Tests and diagnosis

By Mayo Clinic Staff

During a physical exam, your doctor will ask about your symptoms and look for noticeable swelling or lumps on your joints.

Your doctor may adjust the positions of the bones in your wrist joint, pressing on the base of the thumb while rotating the joint slightly. If this movement produces a grinding sound, or causes pain or a gritty feeling, it means the cartilage has worn down and the bones are rubbing against each other.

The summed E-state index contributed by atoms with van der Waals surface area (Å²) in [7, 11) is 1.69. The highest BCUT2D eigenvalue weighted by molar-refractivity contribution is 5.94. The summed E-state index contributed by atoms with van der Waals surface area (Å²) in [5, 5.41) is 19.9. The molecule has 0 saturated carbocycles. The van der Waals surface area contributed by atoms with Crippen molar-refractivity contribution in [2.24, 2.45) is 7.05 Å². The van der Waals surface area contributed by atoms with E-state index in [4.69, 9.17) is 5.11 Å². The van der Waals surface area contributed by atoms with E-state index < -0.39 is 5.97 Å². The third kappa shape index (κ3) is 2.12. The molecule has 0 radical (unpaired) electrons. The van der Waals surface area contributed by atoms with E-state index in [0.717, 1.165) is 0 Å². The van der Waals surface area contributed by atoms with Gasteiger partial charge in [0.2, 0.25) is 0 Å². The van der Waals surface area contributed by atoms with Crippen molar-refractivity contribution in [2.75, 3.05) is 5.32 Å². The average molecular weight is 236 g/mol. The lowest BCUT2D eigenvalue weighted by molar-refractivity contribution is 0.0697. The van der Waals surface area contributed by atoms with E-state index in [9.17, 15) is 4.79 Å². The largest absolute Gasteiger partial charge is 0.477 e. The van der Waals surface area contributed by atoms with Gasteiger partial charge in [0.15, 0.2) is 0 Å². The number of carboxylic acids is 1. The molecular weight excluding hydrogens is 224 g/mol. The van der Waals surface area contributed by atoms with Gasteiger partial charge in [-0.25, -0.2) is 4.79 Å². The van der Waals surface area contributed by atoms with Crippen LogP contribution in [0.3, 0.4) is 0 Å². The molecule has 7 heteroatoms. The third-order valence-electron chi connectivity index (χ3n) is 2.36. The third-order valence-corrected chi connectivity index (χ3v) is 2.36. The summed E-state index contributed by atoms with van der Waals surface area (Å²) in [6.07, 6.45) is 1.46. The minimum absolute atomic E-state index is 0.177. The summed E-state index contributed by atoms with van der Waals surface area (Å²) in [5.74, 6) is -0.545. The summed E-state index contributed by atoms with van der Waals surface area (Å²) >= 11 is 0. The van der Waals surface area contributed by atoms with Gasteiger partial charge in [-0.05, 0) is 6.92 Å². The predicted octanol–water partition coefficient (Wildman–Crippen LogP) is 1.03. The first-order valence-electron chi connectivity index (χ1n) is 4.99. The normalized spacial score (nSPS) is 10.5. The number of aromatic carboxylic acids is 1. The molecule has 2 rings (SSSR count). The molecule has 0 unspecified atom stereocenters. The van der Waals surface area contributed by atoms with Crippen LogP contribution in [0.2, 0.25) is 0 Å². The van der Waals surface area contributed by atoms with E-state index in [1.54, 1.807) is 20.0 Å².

Imaging techniques, usually X-rays, can reveal bony projections that grow along the edges of bones (bone spurs), worn-down cartilage and loss of joint space — each indicating the presence of thumb arthritis.

Jun. 19, 2012

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